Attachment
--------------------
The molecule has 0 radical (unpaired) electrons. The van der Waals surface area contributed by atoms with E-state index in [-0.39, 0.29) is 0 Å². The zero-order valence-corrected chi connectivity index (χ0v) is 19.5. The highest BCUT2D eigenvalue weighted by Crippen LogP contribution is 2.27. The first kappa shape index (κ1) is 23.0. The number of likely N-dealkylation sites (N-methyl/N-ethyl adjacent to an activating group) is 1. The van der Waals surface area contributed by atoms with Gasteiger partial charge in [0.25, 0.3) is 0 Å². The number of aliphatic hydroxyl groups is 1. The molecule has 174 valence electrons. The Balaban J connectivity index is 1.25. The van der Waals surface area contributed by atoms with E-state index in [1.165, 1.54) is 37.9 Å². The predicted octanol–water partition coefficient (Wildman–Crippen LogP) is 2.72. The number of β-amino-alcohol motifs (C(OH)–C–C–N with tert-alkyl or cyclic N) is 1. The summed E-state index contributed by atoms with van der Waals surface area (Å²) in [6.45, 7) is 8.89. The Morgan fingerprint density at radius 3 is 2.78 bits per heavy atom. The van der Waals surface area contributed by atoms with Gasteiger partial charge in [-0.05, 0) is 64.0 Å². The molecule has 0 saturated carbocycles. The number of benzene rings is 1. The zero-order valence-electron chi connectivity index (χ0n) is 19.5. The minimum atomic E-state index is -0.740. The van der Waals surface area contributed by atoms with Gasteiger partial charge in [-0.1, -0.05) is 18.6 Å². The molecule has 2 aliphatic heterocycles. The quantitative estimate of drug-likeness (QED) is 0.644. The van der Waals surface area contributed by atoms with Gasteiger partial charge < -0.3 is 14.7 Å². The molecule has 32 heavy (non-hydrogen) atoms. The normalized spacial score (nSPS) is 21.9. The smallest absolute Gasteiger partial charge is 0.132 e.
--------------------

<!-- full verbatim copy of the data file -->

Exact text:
The molecule has 0 radical (unpaired) electrons. The van der Waals surface area contributed by atoms with E-state index in [-0.39, 0.29) is 0 Å². The zero-order valence-corrected chi connectivity index (χ0v) is 19.5. The highest BCUT2D eigenvalue weighted by Crippen LogP contribution is 2.27. The first kappa shape index (κ1) is 23.0. The number of likely N-dealkylation sites (N-methyl/N-ethyl adjacent to an activating group) is 1. The van der Waals surface area contributed by atoms with Gasteiger partial charge in [0.25, 0.3) is 0 Å². The number of aliphatic hydroxyl groups is 1. The molecule has 174 valence electrons. The Balaban J connectivity index is 1.25. The van der Waals surface area contributed by atoms with E-state index in [1.165, 1.54) is 37.9 Å². The predicted octanol–water partition coefficient (Wildman–Crippen LogP) is 2.72. The number of β-amino-alcohol motifs (C(OH)–C–C–N with tert-alkyl or cyclic N) is 1. The summed E-state index contributed by atoms with van der Waals surface area (Å²) in [6.45, 7) is 8.89. The Morgan fingerprint density at radius 3 is 2.78 bits per heavy atom. The van der Waals surface area contributed by atoms with Gasteiger partial charge in [-0.05, 0) is 64.0 Å². The molecule has 0 saturated carbocycles. The number of benzene rings is 1. The zero-order valence-electron chi connectivity index (χ0n) is 19.5. The minimum atomic E-state index is -0.740. The van der Waals surface area contributed by atoms with Gasteiger partial charge in [-0.1, -0.05) is 18.6 Å². The molecule has 2 aliphatic heterocycles. The quantitative estimate of drug-likeness (QED) is 0.644. The van der Waals surface area contributed by atoms with Gasteiger partial charge < -0.3 is 14.7 Å². The molecule has 32 heavy (non-hydrogen) atoms. The normalized spacial score (nSPS) is 21.9. The smallest absolute Gasteiger partial charge is 0.132 e.